July 6 – SOS! Save Our (Atlantic) Salmon – Last week, we focused on the Atlantic sturgeon, a species listed as endangered or threatened throughout the mid-Atlantic – it’s no surprise these fish are off the menu. But what about Atlantic salmon, the most-consumed species of salmon (the second most-consumed type of seafood) in the U.S.? Fish…
This week on Talking Fish, Peter Shelley attempts to kick off Shark Week by trying dogfish; bad management, not scientific uncertainty, is to blame for the groundfish crisis; the Island Institute hosts a symposium on fisheries and climate change; in Fish Talk in the News, President Obama nominates Kathryn Sullivan to lead NOAA, and the agency refuses to list river herring under the Endangered Species Act.
“I love diving with makos, but they have a very different behavior than other sharks. They come in appearing to be more agitated. They’re much more hyper and jacked up.” – Brian Skerry Mako sharks are built to move. They are very acrobatic – sometimes leaping high into the air –and are also extremely fast. Some…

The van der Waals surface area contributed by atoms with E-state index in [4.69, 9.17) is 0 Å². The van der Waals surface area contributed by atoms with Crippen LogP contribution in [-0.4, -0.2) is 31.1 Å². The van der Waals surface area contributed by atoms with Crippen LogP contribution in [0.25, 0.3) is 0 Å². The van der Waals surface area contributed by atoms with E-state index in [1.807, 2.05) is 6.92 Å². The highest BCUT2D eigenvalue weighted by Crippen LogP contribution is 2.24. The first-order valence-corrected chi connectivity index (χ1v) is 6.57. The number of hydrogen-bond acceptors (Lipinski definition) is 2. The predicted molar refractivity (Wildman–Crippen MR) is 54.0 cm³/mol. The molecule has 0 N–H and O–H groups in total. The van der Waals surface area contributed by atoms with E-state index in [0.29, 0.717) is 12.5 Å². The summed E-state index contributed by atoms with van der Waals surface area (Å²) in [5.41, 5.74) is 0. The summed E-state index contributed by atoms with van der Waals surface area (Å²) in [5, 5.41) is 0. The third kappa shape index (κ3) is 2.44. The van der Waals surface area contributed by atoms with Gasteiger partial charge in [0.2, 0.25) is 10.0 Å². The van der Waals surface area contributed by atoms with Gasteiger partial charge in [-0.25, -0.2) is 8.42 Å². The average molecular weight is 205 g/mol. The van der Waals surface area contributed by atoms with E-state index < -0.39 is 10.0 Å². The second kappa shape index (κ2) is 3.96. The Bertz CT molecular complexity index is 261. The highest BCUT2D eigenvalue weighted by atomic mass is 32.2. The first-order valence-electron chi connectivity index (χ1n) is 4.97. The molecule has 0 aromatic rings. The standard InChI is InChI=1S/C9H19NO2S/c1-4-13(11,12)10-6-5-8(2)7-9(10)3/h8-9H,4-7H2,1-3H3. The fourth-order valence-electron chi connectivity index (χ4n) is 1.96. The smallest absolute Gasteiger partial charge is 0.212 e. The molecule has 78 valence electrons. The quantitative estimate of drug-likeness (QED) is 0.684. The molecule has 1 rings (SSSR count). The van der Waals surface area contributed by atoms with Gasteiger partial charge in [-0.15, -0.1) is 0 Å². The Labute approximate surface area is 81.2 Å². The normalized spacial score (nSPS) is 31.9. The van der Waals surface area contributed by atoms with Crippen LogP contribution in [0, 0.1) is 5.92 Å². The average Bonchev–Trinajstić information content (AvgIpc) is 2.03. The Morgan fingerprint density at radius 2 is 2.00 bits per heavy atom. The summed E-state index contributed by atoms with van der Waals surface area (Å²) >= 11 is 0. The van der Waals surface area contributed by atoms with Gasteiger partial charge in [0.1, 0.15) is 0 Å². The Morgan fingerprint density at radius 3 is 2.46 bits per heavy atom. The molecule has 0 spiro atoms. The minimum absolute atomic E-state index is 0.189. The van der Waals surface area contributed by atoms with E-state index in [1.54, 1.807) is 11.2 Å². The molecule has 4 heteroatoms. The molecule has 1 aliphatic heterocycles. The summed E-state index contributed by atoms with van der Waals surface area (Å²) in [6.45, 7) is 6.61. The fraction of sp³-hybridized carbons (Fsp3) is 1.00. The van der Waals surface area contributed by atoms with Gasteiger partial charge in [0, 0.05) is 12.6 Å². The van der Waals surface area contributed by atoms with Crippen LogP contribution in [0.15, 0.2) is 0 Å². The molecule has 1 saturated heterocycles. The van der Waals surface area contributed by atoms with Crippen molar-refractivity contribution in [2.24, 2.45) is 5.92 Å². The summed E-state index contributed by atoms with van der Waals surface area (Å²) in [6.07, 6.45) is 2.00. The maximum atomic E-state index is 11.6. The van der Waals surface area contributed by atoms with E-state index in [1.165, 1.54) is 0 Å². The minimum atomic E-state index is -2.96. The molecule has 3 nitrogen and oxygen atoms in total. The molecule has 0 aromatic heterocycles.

The top 10 blog posts from CLF’s Scoop in 2011.
Pteropods are little mollusks (related to snails, slugs and squid) that drift around in ocean currents, feeding on nutrient-rich plankton. Their rich diet makes them delicious to many fish. Seals eat many fish, and sharks eat seals and fish, so there it is: not even 6 degrees of shark separation. Sharks need pteropods, and so do you.
Many rational people are very afraid of sharks. We can tell ourselves that the odds of attack are extremely low, especially in New England, but the primal image of the gaping maw and jagged teeth is hard to drive away with logic.
Let’s be honest. When we talk about great white sharks, we are usually talking about their appetites.
Great whites, makos, porbeagles, and salmon sharks are among the very few warm-blooded fish. I’m not going to hug them, though, since it makes them more efficient predators.
It’s more of an obsession, really.